All this assumes that the materials were created in-house; if a creative agency still has the collateral, a whole new search is necessary, not to mention the potential rights management issues that may come into play.
But with a DAM system all that manager has to do is log in and search by category or keyword tag. He or she can look at previous campaigns and collateral, determine their workflows, learn from how their assets were used, and identify if there are any expirations or rights management issues in the metadata.
Monitoring Usage Rights
For example, imagine an organization that has just redesigned its corporate site. After launch, ownership of the new site’s support and maintenance gets diffused to multiple parties, and regular updates languish in the absence of a single point of direction. In this scenario, with no one keeping track of the site’s various assets, the company can easily find itself faced with legal and financial difficulties related to the use of expired licenses for stock assets.
This issue can quickly get out of hand considering the back license fees and penalties that can pile up when usage rights aren’t monitored. Some companies have found this out the hard way. Out of the blue, they’ve received bills for thousands of dollars for two or three years’ worth of unlicensed stock images.
If the company in this example had been using a DAM system, the assets would have been flagged to notify admins that their usage rights were about to expire. The images could have even been automatically removed and automated notifications could have been triggered to procure additional licensing. This would spare the company the need to manually monitor image rights – and protect it from unnecessary fees or legal action.
Cost Savings on Storage
Another consumer products client of ours in the pharmaceutical space tasked several creative agencies with creating videos, photography, logos, and print-ready layouts for brochures or mailings. Different agencies worked on the company’s various product lines and regional locations.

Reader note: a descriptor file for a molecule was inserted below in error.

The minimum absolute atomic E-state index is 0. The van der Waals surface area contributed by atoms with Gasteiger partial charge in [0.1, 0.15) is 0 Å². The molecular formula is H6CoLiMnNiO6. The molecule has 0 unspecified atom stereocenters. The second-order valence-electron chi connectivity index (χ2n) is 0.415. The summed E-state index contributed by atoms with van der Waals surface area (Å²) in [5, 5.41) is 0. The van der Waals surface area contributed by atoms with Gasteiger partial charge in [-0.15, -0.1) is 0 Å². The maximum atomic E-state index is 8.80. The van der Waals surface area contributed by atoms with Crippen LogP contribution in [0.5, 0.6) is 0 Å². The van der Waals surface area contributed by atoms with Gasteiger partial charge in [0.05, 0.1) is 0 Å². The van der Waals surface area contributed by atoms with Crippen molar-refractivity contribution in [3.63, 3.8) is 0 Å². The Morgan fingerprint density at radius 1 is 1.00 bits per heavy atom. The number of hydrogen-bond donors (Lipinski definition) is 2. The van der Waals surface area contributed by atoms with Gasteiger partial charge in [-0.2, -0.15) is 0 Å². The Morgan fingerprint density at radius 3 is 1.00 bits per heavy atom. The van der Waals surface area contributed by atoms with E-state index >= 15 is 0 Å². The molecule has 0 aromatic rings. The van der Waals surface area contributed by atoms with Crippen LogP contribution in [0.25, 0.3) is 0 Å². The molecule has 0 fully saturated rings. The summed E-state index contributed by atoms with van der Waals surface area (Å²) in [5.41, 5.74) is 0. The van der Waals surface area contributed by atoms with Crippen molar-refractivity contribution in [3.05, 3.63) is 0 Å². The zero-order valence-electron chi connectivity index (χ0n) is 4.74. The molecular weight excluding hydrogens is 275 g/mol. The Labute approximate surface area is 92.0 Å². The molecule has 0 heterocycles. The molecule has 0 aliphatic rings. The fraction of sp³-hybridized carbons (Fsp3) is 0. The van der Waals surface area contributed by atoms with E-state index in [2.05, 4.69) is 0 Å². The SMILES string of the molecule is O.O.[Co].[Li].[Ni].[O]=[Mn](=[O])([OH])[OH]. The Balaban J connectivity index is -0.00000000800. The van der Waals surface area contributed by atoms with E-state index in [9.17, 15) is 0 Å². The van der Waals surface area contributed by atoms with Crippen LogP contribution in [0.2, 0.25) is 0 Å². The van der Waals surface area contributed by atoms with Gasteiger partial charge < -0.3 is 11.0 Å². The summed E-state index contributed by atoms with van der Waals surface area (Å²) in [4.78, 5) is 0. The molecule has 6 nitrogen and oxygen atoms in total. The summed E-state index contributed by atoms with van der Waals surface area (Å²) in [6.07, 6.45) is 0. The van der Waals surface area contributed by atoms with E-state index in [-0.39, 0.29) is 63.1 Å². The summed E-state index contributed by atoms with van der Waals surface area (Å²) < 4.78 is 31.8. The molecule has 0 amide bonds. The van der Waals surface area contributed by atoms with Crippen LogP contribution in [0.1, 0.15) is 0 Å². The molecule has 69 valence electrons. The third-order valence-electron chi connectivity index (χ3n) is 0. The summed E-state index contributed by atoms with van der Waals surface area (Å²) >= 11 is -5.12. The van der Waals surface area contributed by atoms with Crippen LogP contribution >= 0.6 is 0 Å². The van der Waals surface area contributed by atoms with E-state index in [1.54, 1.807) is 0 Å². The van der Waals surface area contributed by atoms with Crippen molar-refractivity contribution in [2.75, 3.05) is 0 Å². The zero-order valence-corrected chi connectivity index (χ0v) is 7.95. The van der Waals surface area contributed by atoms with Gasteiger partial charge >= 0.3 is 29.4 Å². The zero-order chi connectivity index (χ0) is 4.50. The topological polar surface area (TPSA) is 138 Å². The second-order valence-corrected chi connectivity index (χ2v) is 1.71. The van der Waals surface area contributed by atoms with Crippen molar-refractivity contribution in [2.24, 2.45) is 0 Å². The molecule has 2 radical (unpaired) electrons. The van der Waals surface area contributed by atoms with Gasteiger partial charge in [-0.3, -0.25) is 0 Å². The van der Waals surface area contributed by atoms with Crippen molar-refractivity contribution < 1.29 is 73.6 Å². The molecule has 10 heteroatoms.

When one division of the company needed to create marketing material and signage for trade shows, they had to discover which agency handled the product line and contact it to track down old Photoshop files, high-resolution images, TV commercials, radio ads, and raw video feeds. After 5 years, 50 TV commercials, and 200 gigs of raw high-definition video, this client had racked up a significant amount of billing for storage at different agencies. Not only was the expense considerable but it was also so decentralized that nobody was aware of how sizable it was.
Consolidating this data storage in a DAM system could not only reduce the company’s storage costs but also make the expense easier to track and manage. And instead of relying on five or six outside agencies to have the right backups, redundancies, and disaster recovery strategies in place, the company could have control over these factors itself.
A Critical Asset to Your Operations
Historically, DAM systems have had a reputation for being expensive platforms that duplicated functions already available through shared file servers and internal storage. They have since matured, however, to become extremely useful - maybe even a necessity for organizations that want the most efficient and cost-effective workflows and operations. So if your organization is facing one or more of the scenarios outlined above, it might be time to evaluate whether a DAM system is right for you.
We’ll be continuing this thread over the next couple of weeks to review the landscape of DAM system providers and considerations for integrating these platforms with others in your content experience management suite. Feel free to join the discussion and comment on your experiences with these solutions.